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Old 22nd July 2009, 15:24   #16
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Seems like Brahmaputra in full flow just before the flooding. Would love to cross Saikhowaghat sometime.
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Old 23rd July 2009, 11:57   #17
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We could not risk spending more time at the ghat because just 5 to 10 minutes of moderate rainfall would really put us in a soup. With a little manoueuvre here and some generouse guidance by a good old Amby we were back on tarmac without much fuss. The sun was still shining and we were in no mood to go straight back to Digboi. We decided to go Duliajan via Tinsukia and meet an old acquintance there.

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From Duliajan there is a direct road to Digboi through dense forest area. That is supposed to be a great drive during daytime. When We entered that
stretch it was already dark. At night the ambience of the forest is totally lost because the headlamp of the car makes it look like any other road.

Back in the Guest House I felt nervous with the thought of elephants damaging our car. B-i-l and I went out to another guest house about 3 km away (near the Digboi Club) to park the car for the night. We entered the club for some beverages. There we met the owner of the elephant dented Swift and had a jolly good time together. He offered us a lift in his car back to the guest house. It felt sheepish to tell him that we brought our car to park here for fear of any pachyderm inflicted damage.

Next morning we were accompanied by a local youth to a village of the Singpho community near Margherita. They have set up a eco tourist resort inside a small tea garden offering food and lodging in true Singpho community tradition. The livelihood of the households in the Singpho village are earned from small tea gardens owned by them. Most of the households are wealthy land owners.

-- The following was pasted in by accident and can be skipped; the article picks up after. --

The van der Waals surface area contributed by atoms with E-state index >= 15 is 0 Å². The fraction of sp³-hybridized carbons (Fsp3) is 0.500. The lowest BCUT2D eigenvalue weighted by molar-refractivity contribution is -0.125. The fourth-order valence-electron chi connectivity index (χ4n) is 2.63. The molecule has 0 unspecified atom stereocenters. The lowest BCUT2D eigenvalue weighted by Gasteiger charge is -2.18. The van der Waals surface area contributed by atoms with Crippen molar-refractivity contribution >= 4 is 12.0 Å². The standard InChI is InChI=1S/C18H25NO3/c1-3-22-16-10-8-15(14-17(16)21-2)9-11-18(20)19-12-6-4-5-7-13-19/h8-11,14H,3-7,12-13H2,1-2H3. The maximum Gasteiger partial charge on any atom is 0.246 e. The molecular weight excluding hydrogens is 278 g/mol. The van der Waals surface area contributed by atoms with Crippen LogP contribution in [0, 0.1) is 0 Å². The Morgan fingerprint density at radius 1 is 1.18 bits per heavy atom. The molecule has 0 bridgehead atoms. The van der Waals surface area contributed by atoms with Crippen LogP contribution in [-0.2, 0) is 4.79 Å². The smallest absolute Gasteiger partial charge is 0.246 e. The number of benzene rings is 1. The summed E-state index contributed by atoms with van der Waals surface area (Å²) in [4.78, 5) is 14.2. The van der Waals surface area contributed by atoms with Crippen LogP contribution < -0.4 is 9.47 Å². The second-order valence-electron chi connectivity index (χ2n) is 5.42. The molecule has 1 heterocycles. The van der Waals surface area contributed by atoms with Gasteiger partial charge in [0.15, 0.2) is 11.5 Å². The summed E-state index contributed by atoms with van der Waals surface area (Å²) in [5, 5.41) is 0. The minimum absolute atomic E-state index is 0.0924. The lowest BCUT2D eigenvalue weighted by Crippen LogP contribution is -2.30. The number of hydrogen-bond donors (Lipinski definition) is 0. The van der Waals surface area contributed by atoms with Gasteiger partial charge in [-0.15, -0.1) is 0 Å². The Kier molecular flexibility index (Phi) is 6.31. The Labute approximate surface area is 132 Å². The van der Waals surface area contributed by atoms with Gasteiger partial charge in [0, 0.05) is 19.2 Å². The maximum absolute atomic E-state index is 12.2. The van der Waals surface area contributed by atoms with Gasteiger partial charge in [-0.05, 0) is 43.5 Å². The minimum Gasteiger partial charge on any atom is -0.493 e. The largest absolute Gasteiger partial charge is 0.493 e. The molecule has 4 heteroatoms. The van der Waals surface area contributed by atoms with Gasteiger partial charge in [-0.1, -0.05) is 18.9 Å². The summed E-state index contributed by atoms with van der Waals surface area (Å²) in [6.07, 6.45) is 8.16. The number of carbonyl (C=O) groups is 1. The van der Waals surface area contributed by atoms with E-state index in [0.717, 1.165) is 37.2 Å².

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Their produce is generally lapped up by large corporates. The community has some isolated tea gardens where they don't use pesticides and chemical fertilizer. The leaves plucked from those gardens are processed inhouse and marketed as organic tea, which earn good price in the market.

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We spent some time in the village headman's home and had a Singpho traditional lunch in the eco lodge. Since we had to be back the next day we could not spend a night there. The structure of the eco lodge is predominantly bamboo based.

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Last edited by tortoiseNhare : 23rd July 2009 at 12:12.
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Old 23rd July 2009, 12:47   #18
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The structure of the eco lodge is predominantly bamboo based. It is thatched with the dried leaves of a tree (sorry I don't know the English name) you can see in the photo below.

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The dining hall

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The kitchen

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A hand loom.

The lunch was exciting, consisting of traditional soup, chicken with herbs, smoked fish etc. The interesting fact: in none of the delicacies any cooking oil was used.

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The resort had an interesting permanent inmate, a hullock gibbon. We were
told that the area was full of that species till about a quarter century ago.
But to the Singpho community its meat used to be a delicacy. Consequently they were hunted down indiscriminately. This gibbon (a female) is now the lone survivor. We were told that she was also shot once but survived after being cared for by some members of the same community. She lives in the resort more like a pet now.